View Full Version : THIRD model dies of anorexia
28th January 2007, 06:15
I really have no words. This ripped my heart in half when I read about it, especially to find out how young she was.
And again, it's barely been mentioned in the press. Only two British newspapers even mentioned this victim by name.
But for goodness' sake, this is truly becoming a scandal- one model dying after another, and just barely being reported. It reminds me of a question someone asked on the forum a few month ago- how many have died before, with the public never hearing about it?
Brazilian Model Dies of Anorexia
Wednesday, January 10, 2007
Even after Brazilian modeling agencies signed a policy which restricts anorexic models from entering the profession, yet another woman has lost her life to the disease.
Maiara Galvao Vieira, a 14 year-old aspiring model is the fifth Brazilian woman to die of complications related to anorexia in 3 months:
Galvao Vieira, who was 1.70 meters tall [about 5' 7"] and weighed about 38 kilograms [about 84 lbs.] was in the Miguel Couto hospital for over a month, after having been in three other public hospitals and no one being able to diagnose the disease.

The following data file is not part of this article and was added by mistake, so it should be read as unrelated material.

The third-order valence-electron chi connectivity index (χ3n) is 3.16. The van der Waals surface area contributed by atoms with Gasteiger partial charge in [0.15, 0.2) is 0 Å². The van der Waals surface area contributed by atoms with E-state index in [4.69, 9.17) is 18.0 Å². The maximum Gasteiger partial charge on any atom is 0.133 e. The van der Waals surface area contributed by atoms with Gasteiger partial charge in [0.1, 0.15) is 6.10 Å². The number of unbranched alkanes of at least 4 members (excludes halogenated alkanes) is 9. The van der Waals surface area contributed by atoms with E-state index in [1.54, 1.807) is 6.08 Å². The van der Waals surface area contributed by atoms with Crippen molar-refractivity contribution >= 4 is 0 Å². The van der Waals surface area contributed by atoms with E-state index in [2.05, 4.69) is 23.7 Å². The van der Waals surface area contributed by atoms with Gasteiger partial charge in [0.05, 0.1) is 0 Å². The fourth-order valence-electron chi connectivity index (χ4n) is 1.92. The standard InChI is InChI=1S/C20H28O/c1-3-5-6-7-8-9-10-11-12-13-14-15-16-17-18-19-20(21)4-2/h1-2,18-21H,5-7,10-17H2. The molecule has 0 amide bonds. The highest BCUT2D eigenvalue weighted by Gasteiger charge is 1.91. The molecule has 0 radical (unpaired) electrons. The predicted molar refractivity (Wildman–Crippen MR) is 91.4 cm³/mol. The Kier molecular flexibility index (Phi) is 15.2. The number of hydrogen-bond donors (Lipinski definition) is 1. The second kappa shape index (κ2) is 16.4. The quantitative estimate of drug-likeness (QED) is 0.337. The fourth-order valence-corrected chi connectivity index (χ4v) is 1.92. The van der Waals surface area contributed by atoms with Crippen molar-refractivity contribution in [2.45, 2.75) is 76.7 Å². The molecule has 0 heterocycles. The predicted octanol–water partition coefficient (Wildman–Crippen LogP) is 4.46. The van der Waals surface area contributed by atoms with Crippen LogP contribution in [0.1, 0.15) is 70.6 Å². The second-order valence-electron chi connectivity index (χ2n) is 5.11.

The victim's parents say that she was so weak that she was unable to climb the stairs to her school.
And still the fashion industry will deny the harmful nature of its standard?
28th January 2007, 19:00
That made me want to cry. An entire life of hope and promise cut short. At 14? Of all the things in the world to be doing at that age, to be willingly killing oneself? It's so utterly wrong, so unnecessary. It yet again puts a human face to the cold stats of the thousands of young women who die of eating disorders, every year.
Sadly, very little has been written about Maiara Galvao Vieira in the press. I noticed a reference to her in a new article about Crystal Renn,
but that's about it.
Incidentally, while that article tells Crystal's familiar story, it includes a revealing comment about her own disposition during her starving days:
while her stick-insect proportions may have won her modelling work, her physical and emotional health soon deteriorated. Her skin became spotty and dry, her hair thinned and her periods stopped. More alarmingly, her personality changed as her body diminished. "Picture a hungry person, and that's how I was for a long time: moody, angry and bitter," she says.
"As much as I loved the job, I was just not very personable. You can't be when you are starving yourself so severely. It's hard to connect with other people, or the camera," she says. I've often wondered why there is so much bitterness, so much mean-spiritedness, in the fashion industry. Perhaps this is one reason why.